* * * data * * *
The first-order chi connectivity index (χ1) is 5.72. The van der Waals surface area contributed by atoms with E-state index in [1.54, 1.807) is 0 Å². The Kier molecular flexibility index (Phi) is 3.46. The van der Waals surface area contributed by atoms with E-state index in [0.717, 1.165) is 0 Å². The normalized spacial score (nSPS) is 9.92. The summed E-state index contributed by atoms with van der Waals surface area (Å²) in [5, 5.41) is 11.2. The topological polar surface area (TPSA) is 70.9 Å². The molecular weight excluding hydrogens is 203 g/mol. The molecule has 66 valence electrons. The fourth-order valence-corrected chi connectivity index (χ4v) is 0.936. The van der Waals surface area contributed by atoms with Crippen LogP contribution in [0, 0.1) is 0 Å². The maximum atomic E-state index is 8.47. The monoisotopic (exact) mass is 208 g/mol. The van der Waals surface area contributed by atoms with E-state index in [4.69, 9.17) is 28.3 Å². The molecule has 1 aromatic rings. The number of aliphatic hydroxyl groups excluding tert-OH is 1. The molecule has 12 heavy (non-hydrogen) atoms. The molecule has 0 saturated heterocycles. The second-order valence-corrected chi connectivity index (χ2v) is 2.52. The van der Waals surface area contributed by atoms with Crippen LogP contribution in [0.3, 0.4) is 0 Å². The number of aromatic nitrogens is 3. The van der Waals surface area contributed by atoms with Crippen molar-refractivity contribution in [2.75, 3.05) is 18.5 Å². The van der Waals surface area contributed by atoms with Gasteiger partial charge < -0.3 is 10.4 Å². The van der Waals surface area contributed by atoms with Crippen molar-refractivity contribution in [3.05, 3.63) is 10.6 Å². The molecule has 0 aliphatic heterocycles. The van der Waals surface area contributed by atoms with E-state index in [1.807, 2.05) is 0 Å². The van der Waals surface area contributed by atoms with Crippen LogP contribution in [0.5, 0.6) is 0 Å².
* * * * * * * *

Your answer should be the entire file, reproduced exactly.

The first-order chi connectivity index (χ1) is 5.72. The van der Waals surface area contributed by atoms with E-state index in [1.54, 1.807) is 0 Å². The Kier molecular flexibility index (Phi) is 3.46. The van der Waals surface area contributed by atoms with E-state index in [0.717, 1.165) is 0 Å². The normalized spacial score (nSPS) is 9.92. The summed E-state index contributed by atoms with van der Waals surface area (Å²) in [5, 5.41) is 11.2. The topological polar surface area (TPSA) is 70.9 Å². The molecular weight excluding hydrogens is 203 g/mol. The molecule has 66 valence electrons. The fourth-order valence-corrected chi connectivity index (χ4v) is 0.936. The van der Waals surface area contributed by atoms with Crippen LogP contribution in [0, 0.1) is 0 Å². The maximum atomic E-state index is 8.47. The monoisotopic (exact) mass is 208 g/mol. The van der Waals surface area contributed by atoms with E-state index in [4.69, 9.17) is 28.3 Å². The molecule has 1 aromatic rings. The number of aliphatic hydroxyl groups excluding tert-OH is 1. The molecule has 12 heavy (non-hydrogen) atoms. The molecule has 0 saturated heterocycles. The second-order valence-corrected chi connectivity index (χ2v) is 2.52. The van der Waals surface area contributed by atoms with Crippen LogP contribution in [0.3, 0.4) is 0 Å². The number of aromatic nitrogens is 3. The van der Waals surface area contributed by atoms with Crippen molar-refractivity contribution in [2.75, 3.05) is 18.5 Å². The van der Waals surface area contributed by atoms with Gasteiger partial charge < -0.3 is 10.4 Å². The van der Waals surface area contributed by atoms with Crippen molar-refractivity contribution in [3.05, 3.63) is 10.6 Å². The molecule has 0 aliphatic heterocycles. The van der Waals surface area contributed by atoms with E-state index in [1.807, 2.05) is 0 Å². The van der Waals surface area contributed by atoms with Crippen LogP contribution in [0.5, 0.6) is 0 Å².